The first Antechinus reference genome provides a resource for investigating the genetic basis of semelparity and age-related neuropathologies

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Antechinus are a genus of mouse-like marsupials that exhibit a rare reproductive strategy known as semelparity and also naturally develop age-related neuropathologies similar to those in humans. We provide the first annotated antechinus reference genome for the brown antechinus ( Antechinus stuartii ). The reference genome is 3.3Gb in size with a scaffold N50 of 73Mb and 93.3% complete mammalian BUSCOs. Using bioinformatic methods we assign scaffolds to chromosomes and identify 0.78Mb of Y-chromosome scaffolds. Comparative genomics revealed interesting expansions in the NMRK2 gene and the protocadherin gamma family, which have previously been associated with aging and age-related dementias respectively. Transcriptome data displayed expression of common Alzheimer’s related genes in the antechinus brain and highlight the potential of utilising the antechinus as a future disease model. The valuable genomic resources provided herein will enable future research to explore the genetic basis of semelparity and age-related processes in the antechinus.

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  1. Now published in Gigabyte doi: 10.46471/gigabyte.7

    This work has been peer reviewed in GigaByte, which carries out open, named peer-review. These reviews are published under a CC-BY 4.0 license and were as follows:

    **Reviewer 1: Qiye Li ** Since I am unable to access the data submitted to NCBI or GigaDB, I cannot judge this issue currently. Please make sure that the gene annotation, repeat annotation, transcriptome assembly, gene expression matrix, and genetic variant data have been uploaded somewhere in addition to the raw reads and genome assembly.

    While the bioinformatic tools used in all the steps are indicated clearly, the parameters for many tools are not defined.

    What is the gap ratio (i.e. % of unclosed gaps or Ns) of the genome assembly? As I know, the raw Supernova assembly may have a high proportion of gaps, although the scaffold N50 is pretty good. Additional gap closer steps (e.g. using GapCloser, RRID:SCR_015026) would improve the completeness of the assembly.

    BUSCO analysis is competent to access the completeness of the protein-coding gene space of the genome assembly. But a good BUSCO score does not necessarily mean good assembly completeness. Another conventional way to demonstrate the completeness of the assembly is to show the metrics of DNA read mapping, such as the overall mapping rate, % in proper pair, % of covered bases, etc.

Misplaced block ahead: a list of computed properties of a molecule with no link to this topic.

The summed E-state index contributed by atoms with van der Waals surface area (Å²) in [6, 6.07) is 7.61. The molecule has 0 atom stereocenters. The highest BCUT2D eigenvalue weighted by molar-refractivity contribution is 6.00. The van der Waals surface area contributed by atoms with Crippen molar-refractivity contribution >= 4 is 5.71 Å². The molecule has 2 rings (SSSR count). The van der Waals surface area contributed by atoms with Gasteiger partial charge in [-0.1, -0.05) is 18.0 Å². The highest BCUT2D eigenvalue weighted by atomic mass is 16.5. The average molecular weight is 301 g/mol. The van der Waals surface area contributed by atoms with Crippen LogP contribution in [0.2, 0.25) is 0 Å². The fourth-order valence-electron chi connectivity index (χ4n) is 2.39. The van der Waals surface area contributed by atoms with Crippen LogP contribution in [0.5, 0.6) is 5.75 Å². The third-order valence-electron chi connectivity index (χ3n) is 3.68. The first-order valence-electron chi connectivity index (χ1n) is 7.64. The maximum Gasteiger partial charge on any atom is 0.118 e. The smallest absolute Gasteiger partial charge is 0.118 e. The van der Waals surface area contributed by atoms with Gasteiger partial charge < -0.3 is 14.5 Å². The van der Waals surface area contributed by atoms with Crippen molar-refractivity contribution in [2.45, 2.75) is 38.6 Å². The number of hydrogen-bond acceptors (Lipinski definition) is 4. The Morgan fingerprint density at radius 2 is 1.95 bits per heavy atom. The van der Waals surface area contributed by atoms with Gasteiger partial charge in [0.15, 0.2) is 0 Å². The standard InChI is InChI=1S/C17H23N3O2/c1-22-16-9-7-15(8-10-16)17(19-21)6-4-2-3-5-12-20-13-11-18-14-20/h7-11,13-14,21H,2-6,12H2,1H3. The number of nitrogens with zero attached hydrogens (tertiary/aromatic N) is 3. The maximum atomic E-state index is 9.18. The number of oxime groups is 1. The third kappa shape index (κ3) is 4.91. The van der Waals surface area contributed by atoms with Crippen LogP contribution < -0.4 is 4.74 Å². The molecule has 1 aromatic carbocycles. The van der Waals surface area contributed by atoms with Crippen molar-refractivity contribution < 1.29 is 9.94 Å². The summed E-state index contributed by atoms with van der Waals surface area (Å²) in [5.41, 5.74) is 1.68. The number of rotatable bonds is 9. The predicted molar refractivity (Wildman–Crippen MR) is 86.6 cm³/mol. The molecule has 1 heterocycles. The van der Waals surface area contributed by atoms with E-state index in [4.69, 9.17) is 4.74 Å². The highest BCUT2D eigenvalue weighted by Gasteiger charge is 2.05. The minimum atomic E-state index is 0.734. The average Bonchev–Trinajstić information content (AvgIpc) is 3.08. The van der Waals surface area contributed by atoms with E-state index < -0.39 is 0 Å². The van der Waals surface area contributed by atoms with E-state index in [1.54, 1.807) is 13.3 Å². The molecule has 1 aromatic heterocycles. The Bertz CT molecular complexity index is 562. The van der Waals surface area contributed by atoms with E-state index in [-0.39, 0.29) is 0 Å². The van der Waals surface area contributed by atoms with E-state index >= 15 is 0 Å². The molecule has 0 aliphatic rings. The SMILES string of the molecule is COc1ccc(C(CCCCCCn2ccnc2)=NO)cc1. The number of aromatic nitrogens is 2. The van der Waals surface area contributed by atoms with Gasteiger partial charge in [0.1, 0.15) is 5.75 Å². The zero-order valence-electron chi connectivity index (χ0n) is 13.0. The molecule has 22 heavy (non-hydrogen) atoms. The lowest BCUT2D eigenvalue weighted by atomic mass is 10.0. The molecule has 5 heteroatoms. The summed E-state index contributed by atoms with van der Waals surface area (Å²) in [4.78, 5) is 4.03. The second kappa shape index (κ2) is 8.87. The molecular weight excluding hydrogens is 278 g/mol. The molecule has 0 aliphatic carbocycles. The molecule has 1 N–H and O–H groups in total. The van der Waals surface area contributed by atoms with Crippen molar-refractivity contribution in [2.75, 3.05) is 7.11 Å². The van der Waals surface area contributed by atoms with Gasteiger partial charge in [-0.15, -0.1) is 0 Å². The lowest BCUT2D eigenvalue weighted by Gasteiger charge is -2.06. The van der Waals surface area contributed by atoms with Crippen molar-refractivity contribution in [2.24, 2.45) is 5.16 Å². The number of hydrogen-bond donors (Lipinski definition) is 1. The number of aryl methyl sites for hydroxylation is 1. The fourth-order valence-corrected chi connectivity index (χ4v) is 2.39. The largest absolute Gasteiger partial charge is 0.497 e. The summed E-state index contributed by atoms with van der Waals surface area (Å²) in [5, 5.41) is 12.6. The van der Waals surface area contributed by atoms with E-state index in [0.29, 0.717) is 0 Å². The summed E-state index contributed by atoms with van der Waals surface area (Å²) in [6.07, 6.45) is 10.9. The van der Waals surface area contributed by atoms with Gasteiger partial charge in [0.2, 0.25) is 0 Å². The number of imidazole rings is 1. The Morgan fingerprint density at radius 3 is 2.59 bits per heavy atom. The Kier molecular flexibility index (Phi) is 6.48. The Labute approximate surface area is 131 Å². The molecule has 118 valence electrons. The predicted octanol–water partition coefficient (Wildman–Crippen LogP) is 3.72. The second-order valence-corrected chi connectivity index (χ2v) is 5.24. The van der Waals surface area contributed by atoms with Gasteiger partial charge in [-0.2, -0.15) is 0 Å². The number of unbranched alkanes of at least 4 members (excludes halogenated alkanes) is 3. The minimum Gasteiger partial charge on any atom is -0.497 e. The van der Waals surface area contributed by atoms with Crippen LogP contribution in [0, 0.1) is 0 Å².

How is the completeness of the gene set generated by the Fgenesh++ pipeline? I suggest that the authors provide BUSCO score for the Fgenesh++ gene set as they did for the transcriptome assembly.

    Methods related to Alzheimer’s Genes Analysis: The methods used to identify the Alzheimer’s disease (AD) related human genes in antechinus seem to be flawed, as the authors only performed unidirectional searches for homologs in the antechinus gene set. I think the authors should identify bona fide orthologs of these AD-related genes in antechinus. The conventional way to determine orthologs between two species is based on a reciprocal best hit (RBH) strategy (i.e. RBHs between the human and antechinus gene sets).

    **Reviewer 2: Walter Wolfsberger ** PRJNA664282 accession number is not found on NCBI. Is it scheduled to be released with the publication?

    Appropriate tools were used for appropriate analyses. The Y chromosome identification approach seems sound.

    The bioinformatic approaches the authors tools are sound, with the right tools and approaches to the analysis.

    The prep-print is well worded and easy to understand and follow. It provides good amount of context, that justifies the extra analyses done in the publication. The assembly quality is adequate, with relatively low N50, but good completeness scores, given that mammalian genomes have higher levels of low complexity\repetitive content. The metrics presented adhere to the scope of GigaByte, and the data itself is valuable to the scientific community.